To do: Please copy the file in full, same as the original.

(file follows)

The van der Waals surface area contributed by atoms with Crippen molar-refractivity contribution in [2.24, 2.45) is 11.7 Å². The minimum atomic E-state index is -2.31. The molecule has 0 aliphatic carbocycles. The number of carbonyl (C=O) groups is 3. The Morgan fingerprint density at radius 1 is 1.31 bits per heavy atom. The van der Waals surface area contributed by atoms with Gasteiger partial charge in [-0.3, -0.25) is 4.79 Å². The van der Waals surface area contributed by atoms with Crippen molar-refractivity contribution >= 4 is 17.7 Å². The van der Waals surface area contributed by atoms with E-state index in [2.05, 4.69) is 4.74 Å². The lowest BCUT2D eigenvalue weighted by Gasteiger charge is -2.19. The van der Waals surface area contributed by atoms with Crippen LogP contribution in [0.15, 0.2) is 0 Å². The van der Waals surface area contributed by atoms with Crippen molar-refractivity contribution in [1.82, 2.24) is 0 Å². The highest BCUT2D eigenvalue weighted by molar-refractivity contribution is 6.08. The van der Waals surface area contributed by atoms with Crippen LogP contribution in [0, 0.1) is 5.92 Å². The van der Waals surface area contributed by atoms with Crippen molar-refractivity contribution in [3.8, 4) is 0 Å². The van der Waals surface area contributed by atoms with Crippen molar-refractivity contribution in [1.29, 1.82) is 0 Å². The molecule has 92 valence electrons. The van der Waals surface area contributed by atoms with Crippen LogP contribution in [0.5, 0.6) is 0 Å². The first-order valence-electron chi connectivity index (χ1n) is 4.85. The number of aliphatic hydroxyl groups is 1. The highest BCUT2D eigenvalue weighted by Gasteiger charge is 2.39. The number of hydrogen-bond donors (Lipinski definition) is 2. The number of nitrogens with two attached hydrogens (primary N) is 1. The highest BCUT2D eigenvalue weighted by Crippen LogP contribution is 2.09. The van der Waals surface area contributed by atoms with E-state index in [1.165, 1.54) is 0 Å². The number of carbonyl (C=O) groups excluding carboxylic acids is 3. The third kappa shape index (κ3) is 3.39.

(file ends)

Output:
The van der Waals surface area contributed by atoms with Crippen molar-refractivity contribution in [2.24, 2.45) is 11.7 Å². The minimum atomic E-state index is -2.31. The molecule has 0 aliphatic carbocycles. The number of carbonyl (C=O) groups is 3. The Morgan fingerprint density at radius 1 is 1.31 bits per heavy atom. The van der Waals surface area contributed by atoms with Gasteiger partial charge in [-0.3, -0.25) is 4.79 Å². The van der Waals surface area contributed by atoms with Crippen molar-refractivity contribution >= 4 is 17.7 Å². The van der Waals surface area contributed by atoms with E-state index in [2.05, 4.69) is 4.74 Å². The lowest BCUT2D eigenvalue weighted by Gasteiger charge is -2.19. The van der Waals surface area contributed by atoms with Crippen LogP contribution in [0.15, 0.2) is 0 Å². The van der Waals surface area contributed by atoms with Crippen molar-refractivity contribution in [1.82, 2.24) is 0 Å². The highest BCUT2D eigenvalue weighted by molar-refractivity contribution is 6.08. The van der Waals surface area contributed by atoms with Crippen LogP contribution in [0, 0.1) is 5.92 Å². The van der Waals surface area contributed by atoms with Crippen molar-refractivity contribution in [3.8, 4) is 0 Å². The van der Waals surface area contributed by atoms with Crippen molar-refractivity contribution in [1.29, 1.82) is 0 Å². The molecule has 92 valence electrons. The van der Waals surface area contributed by atoms with Crippen LogP contribution in [0.5, 0.6) is 0 Å². The first-order valence-electron chi connectivity index (χ1n) is 4.85. The number of aliphatic hydroxyl groups is 1. The highest BCUT2D eigenvalue weighted by Gasteiger charge is 2.39. The number of hydrogen-bond donors (Lipinski definition) is 2. The number of nitrogens with two attached hydrogens (primary N) is 1. The highest BCUT2D eigenvalue weighted by Crippen LogP contribution is 2.09. The van der Waals surface area contributed by atoms with E-state index in [1.165, 1.54) is 0 Å². The number of carbonyl (C=O) groups excluding carboxylic acids is 3. The third kappa shape index (κ3) is 3.39.